doubleclickNote the use of my cost and conversions for the previous 3 days, and the percentage difference between yesterday’s spend and the target daily spend for the rest of the month. This at a glance gives you an understanding of how your accounts are pacing and where you need to make changes to ensure you don’t run out of budget for your campaigns.

Hopefully you’ve found something that can help streamline your workflow or kick your search campaigns up a notch. This is the end of the easy-mode section – below I’ll go through one of the more complex set ups in DS that allows the tracking of Google Display Network (GDN) Banner ads in DoubleClick Search. Prepare yourself!

Tracking GDN activity in DoubleClick Search: The Dummy Keyword Method

DS does not natively support GDN activity so, to track performance of GDN campaigns, we need to trick DS into thinking that the display ads in our GDN campaigns are keywords in a search campaign.

This is a pretty straightforward process once you get the hang of it but there are a few different steps to get it to work. Essentially, we want to upload an identical set of search campaigns, and take the tracking information applied to them and insert it into our GDN campaigns; these search campaigns contain our “dummy keywords”.

Here’s the step by step guide:

  1. Build your GDN campaigns as normal
  2. Export the GDN campaigns to excel from AdWords Editor
    • Your columns should look like this:
      doubleclick
  3. We need to change the Ad Name column and Campaign & Ad Group names
    • Find & replace your Campaign & Ad Group names: for example, if you use |GDN| to identify campaign type, call them |Placeholder| or something that will let you identify your “dummy keyword” campaigns
    • Change the name of the column ‘Ad Name’ to ‘Keyword’
  4. Now your columns should look like this:
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  5. Copy the whole sheet, then in editor ‘account>import>paste text’ into your account
    • Ensure that you get the same number of ads, campaigns and ad groups as your GDN campaigns
    • Ensure that you have keyword level URLs across all keywords
  6. Pause the placeholder campaigns
  7. On the keyword level and the campaign level set ‘bid strategy’ to ‘manual CPC’
  8. Make sure the campaign type is ‘search only’, none of the other settings (e.g. budget, CPC etc.) will matter as these keywords will always be paused but set as required for upload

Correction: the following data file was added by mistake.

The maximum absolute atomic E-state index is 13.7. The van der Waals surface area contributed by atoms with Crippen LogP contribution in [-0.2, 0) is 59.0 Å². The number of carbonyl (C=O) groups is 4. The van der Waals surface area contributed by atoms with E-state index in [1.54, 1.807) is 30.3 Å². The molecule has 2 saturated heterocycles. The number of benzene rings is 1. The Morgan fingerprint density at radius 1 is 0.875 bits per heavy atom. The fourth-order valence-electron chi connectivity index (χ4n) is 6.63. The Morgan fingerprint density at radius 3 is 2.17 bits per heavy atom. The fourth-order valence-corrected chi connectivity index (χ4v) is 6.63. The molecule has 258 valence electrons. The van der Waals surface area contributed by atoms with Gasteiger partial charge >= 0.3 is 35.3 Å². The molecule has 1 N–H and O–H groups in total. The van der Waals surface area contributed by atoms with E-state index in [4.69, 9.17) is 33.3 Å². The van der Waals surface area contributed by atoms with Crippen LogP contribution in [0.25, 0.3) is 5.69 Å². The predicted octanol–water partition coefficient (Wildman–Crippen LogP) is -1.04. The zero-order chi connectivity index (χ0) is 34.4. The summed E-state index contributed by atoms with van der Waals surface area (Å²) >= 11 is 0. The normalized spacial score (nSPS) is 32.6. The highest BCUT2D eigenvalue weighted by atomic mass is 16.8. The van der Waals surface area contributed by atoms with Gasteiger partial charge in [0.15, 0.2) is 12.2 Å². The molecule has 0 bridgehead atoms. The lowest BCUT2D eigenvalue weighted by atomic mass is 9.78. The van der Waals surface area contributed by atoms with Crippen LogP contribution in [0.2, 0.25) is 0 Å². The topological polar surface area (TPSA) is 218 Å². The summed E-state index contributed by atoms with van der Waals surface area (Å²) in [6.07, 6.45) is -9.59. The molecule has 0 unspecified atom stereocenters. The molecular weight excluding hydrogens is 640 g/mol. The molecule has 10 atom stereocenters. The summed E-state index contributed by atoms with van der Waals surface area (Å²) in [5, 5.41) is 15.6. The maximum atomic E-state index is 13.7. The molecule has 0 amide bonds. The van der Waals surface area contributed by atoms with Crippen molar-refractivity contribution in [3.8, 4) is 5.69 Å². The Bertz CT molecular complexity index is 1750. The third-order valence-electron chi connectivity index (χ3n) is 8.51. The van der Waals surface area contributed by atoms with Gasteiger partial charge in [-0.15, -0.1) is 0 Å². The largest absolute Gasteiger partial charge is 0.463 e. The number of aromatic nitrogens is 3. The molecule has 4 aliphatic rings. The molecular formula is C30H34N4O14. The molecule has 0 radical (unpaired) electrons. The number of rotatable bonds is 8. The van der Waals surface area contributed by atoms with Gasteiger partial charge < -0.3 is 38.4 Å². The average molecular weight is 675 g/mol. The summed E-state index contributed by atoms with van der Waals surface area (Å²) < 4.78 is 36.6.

9. Delete all image ads from the new ‘placeholder’ campaigns
  10. Post your placeholder campaigns to AdWords, and sync your engine account in DS
  11. Re-download your account in editor and you should notice that you now have custom tracking parameters on all your keywords
    • Now we need to put these custom parameters on our Ads from the GDN campaign
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  12. Now we are essentially going to reverse the process from before, and re-import the keywords as ads into editor
    • We need to change the ‘Keyword’ column to ‘Ad Name’
    • Find/replace your Campaign & Ad Group names back to what the original GDN campaigns were called
    • Also remove the ‘Criterion Type’ column as this will break the import
  13. Before we import back into editor, remove all existing ads from the existing GDN campaigns in editor
  14. Copy the whole sheet, then in editor ‘account>import>paste text’ into your account
    • Ensure that the confirmation lists your campaigns and ad groups as ‘updated’ and your ads as ‘added’ as below:
      doubleclick
  15. You should now have exactly the same ads as before, but now they will have custom parameters and no image associated

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  16. Sort your ads by name, select each ad name and click “choose image” and ad your images back to their respective ads
    • For example, I select all of the ads named: pic_of_cute_dog.zip across all campaigns
    • I navigate to where my image “pic_of_cute_dog.zip” is stored, and add this image to all of these ads in editor
    • Then do the same for pic_of_even_cuter_dog.zip and so on until you’ve associated all of your ads with an image
  17. SANITY CHECK: check across your GDN campaign and ensure that all your ads have custom parameters, and no errors and that your placeholder campaigns are still paused

  18. Treat your GDN campaigns as you would any other GDN campaign and push them live
  19. Sync DS again and you should see your GDN campaigns in the normal view along with your search campaigns
    • Note: you cannot see GDN targeting, or ads in DS so performance is recorded at the ad group level only
    • It’s important to note that if you want to add new ads, ad groups, campaigns etc. to your GDN activity, you will have to go through the process again for any additional content

19 Steps later and that’s it! You can now handle your Google Display Network management and search network management from the one platform, and use all your custom columns, revenue from floodlights, pacing docs and everything else DoubleClick Search has to offer across them.

If you survived the nightmare of the living dummies congratulations, consider yourself a pro!